The Stereo VideoMic is more expensive and deserve a more ambiant sound capture, not as directional than VideoMic.

    These two products have a 9 volts battery power supply on-board, and a standard 1/8" stereo audio plug. (fit very well with any 1/8" audio cable).

    Michel Boissonneault
    PowerMac G5 dual 2.3, 4.5 Go, Apple Cinema display HD 23", FX-1, Mac OS X (10.4.8), and iMac G4, HD LaCie d2 triple interface 250 Go, FCE HD 3.5, macuser since 1988
  • TomySky Level 3 Level 3 (670 points)
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    Dec 28, 2006 9:10 AM (in response to irishcas)
    I love my Canon GL2. I've been shooting training and educational videos professionally for years on it, and it's still going. That's my 2 cents.
    ~Luke
    G5, Dual 2Ghz, 2.5 Gigs RAM, Mac OS X (10.4.8), FCP 5.1
  • APPLE27 Calculating status...
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    Dec 28, 2006 9:51 AM (in response to TomySky)
    I recommend getting an HD cam if you plan to use this for a somewhat extended period of time. Only problem is HD cameras that people have a chance at affording are still being developed like crazy. HDV cameras are garbage. If you want decent HD, the best way to go is the Sony XDCAM HD. You'll just have to hope the format doesn't die, but I don't think it will. Everythign else about the camera is rock solid. Under $40k with a decent lens, and about $15k for the deck. Hope for 6-10 years out of it and you made a sweet investment.
    Quad G5 2.5Ghz 8GB RAM, Mac OS X (10.4.7), PC: AMD 64x2 DC4400+
  • diffkid Level 3 Level 3 (790 points)
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    Dec 28, 2006 10:45 AM (in response to irishcas)
    If you like what you see from that Panasonic, I would actually check out the next model up: the AGDV30. It is slightly more expensive. The electronics in the camera are practically the same, but the DV30 has a few more bells and whistles (such as an optional XLR adapter, which is always better than using the 1/8" connector). You might also like the form factor better. I've used this camera, and never had any complaints about it (just don't expect miracles).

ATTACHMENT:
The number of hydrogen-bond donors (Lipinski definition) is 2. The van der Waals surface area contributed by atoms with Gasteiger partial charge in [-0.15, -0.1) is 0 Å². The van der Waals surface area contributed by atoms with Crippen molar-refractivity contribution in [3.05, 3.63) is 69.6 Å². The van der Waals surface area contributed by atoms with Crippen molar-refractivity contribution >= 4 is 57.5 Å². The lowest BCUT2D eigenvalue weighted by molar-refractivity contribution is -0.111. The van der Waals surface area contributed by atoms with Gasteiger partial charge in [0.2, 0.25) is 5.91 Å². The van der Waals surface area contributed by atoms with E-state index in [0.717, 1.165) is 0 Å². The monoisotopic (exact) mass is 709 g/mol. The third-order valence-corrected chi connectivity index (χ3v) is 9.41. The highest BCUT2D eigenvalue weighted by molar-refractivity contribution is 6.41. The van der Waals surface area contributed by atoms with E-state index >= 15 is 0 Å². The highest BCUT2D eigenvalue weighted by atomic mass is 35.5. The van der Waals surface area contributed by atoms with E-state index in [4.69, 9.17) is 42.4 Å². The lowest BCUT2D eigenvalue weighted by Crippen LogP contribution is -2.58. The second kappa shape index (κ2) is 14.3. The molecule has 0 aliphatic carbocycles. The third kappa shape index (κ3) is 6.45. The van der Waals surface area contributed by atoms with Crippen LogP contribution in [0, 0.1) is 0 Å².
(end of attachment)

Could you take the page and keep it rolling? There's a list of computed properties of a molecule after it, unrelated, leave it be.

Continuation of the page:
It's always hard to answer a question like this. A lot of people may advise you make a much bigger investment in equipment if you're serious about producting a professional product. And that would be good advice. But an investment is only worth it if you know you'll get a return on it. Given your camera budget, the costs associated with producing HD(V) are probably too high.

    Also, the other most important thing you'll probably want to invest in is a good light kit. Nothing looks worse than poorly lit DV, and I would imagine barns are a lighting nightmare.


       
  • SteveKir Calculating status...
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    Dec 28, 2006 4:16 PM (in response to Christopher Meinck)
    Also, any recommendations on tripods and additional
    accessories that are necessary?

    Thanks in advance.


    I have a Velbon tripod which is good, recommended to me by Ian R. Brown on this forum (thanks Ian). They make several weights. A fluid head is useful for smooth pans. Although it is time-consuming to level a tripod, I use a ball-head between the tripod and its fluid head. It speeds levelling a lot. However, for shots where a tripod can't be used, a monopod is (at least for me) a huge help in keeping the camera steady.

    On cameras, I read on this forum that some people find that Canon cameras (although good) sometimes have difficulty in being recognized by FCE, which is a nuisance. Sony ones seem to have little trouble.
    G5/2.0 GHz, Mac OS X (10.3.9), 1 GB RAM, 150 GB HD, Sony DCR-HC96 mini DV, FCE HD 3.0 DVD SP 3